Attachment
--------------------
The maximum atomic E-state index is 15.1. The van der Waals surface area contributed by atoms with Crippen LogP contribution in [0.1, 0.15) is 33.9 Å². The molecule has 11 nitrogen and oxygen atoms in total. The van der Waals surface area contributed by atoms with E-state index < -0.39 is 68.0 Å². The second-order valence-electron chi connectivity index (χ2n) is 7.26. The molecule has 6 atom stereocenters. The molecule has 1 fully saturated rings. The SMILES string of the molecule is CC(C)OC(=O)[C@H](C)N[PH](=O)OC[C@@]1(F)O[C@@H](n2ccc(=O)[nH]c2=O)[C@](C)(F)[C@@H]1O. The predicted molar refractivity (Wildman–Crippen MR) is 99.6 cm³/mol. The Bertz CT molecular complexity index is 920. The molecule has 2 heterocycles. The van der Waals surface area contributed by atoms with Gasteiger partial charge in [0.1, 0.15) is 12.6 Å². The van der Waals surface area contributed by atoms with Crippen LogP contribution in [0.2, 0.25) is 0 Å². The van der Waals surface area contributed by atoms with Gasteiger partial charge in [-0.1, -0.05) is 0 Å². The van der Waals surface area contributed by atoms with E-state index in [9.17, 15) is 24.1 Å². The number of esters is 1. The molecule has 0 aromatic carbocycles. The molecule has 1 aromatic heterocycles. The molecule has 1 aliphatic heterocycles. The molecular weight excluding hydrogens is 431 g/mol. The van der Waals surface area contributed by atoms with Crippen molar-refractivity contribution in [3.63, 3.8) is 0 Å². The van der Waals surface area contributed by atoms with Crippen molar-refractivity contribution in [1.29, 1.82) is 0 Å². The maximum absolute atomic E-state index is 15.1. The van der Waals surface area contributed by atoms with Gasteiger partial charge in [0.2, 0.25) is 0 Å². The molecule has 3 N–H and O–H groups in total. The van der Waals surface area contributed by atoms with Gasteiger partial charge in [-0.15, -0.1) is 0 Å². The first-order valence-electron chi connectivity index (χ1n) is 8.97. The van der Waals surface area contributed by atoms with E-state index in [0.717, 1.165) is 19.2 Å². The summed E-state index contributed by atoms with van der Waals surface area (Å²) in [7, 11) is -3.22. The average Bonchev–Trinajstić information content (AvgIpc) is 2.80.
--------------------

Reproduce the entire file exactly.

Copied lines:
The maximum atomic E-state index is 15.1. The van der Waals surface area contributed by atoms with Crippen LogP contribution in [0.1, 0.15) is 33.9 Å². The molecule has 11 nitrogen and oxygen atoms in total. The van der Waals surface area contributed by atoms with E-state index < -0.39 is 68.0 Å². The second-order valence-electron chi connectivity index (χ2n) is 7.26. The molecule has 6 atom stereocenters. The molecule has 1 fully saturated rings. The SMILES string of the molecule is CC(C)OC(=O)[C@H](C)N[PH](=O)OC[C@@]1(F)O[C@@H](n2ccc(=O)[nH]c2=O)[C@](C)(F)[C@@H]1O. The predicted molar refractivity (Wildman–Crippen MR) is 99.6 cm³/mol. The Bertz CT molecular complexity index is 920. The molecule has 2 heterocycles. The van der Waals surface area contributed by atoms with Gasteiger partial charge in [0.1, 0.15) is 12.6 Å². The van der Waals surface area contributed by atoms with Crippen LogP contribution in [0.2, 0.25) is 0 Å². The van der Waals surface area contributed by atoms with Gasteiger partial charge in [-0.1, -0.05) is 0 Å². The van der Waals surface area contributed by atoms with E-state index in [9.17, 15) is 24.1 Å². The number of esters is 1. The molecule has 0 aromatic carbocycles. The molecule has 1 aromatic heterocycles. The molecule has 1 aliphatic heterocycles. The molecular weight excluding hydrogens is 431 g/mol. The van der Waals surface area contributed by atoms with Crippen molar-refractivity contribution in [3.63, 3.8) is 0 Å². The van der Waals surface area contributed by atoms with Crippen molar-refractivity contribution in [1.29, 1.82) is 0 Å². The maximum absolute atomic E-state index is 15.1. The van der Waals surface area contributed by atoms with Gasteiger partial charge in [0.2, 0.25) is 0 Å². The molecule has 3 N–H and O–H groups in total. The van der Waals surface area contributed by atoms with Gasteiger partial charge in [-0.15, -0.1) is 0 Å². The first-order valence-electron chi connectivity index (χ1n) is 8.97. The van der Waals surface area contributed by atoms with E-state index in [0.717, 1.165) is 19.2 Å². The summed E-state index contributed by atoms with van der Waals surface area (Å²) in [7, 11) is -3.22. The average Bonchev–Trinajstić information content (AvgIpc) is 2.80.